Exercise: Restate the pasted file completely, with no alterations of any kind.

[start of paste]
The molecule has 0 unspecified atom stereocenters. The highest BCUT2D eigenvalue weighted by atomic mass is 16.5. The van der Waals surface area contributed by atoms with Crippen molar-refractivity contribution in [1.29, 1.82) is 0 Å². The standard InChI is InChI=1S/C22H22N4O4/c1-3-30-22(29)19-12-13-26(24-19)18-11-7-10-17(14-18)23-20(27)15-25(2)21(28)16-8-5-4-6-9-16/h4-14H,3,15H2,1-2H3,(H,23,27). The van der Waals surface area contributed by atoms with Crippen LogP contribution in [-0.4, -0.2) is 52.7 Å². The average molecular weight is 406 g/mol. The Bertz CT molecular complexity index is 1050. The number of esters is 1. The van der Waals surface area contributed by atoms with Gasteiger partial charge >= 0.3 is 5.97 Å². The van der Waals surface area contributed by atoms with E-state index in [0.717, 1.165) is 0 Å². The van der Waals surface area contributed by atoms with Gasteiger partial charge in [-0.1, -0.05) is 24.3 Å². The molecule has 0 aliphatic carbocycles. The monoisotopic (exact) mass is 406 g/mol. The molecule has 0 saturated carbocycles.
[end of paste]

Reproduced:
The molecule has 0 unspecified atom stereocenters. The highest BCUT2D eigenvalue weighted by atomic mass is 16.5. The van der Waals surface area contributed by atoms with Crippen molar-refractivity contribution in [1.29, 1.82) is 0 Å². The standard InChI is InChI=1S/C22H22N4O4/c1-3-30-22(29)19-12-13-26(24-19)18-11-7-10-17(14-18)23-20(27)15-25(2)21(28)16-8-5-4-6-9-16/h4-14H,3,15H2,1-2H3,(H,23,27). The van der Waals surface area contributed by atoms with Crippen LogP contribution in [-0.4, -0.2) is 52.7 Å². The average molecular weight is 406 g/mol. The Bertz CT molecular complexity index is 1050. The number of esters is 1. The van der Waals surface area contributed by atoms with Gasteiger partial charge >= 0.3 is 5.97 Å². The van der Waals surface area contributed by atoms with E-state index in [0.717, 1.165) is 0 Å². The van der Waals surface area contributed by atoms with Gasteiger partial charge in [-0.1, -0.05) is 24.3 Å². The molecule has 0 aliphatic carbocycles. The monoisotopic (exact) mass is 406 g/mol. The molecule has 0 saturated carbocycles.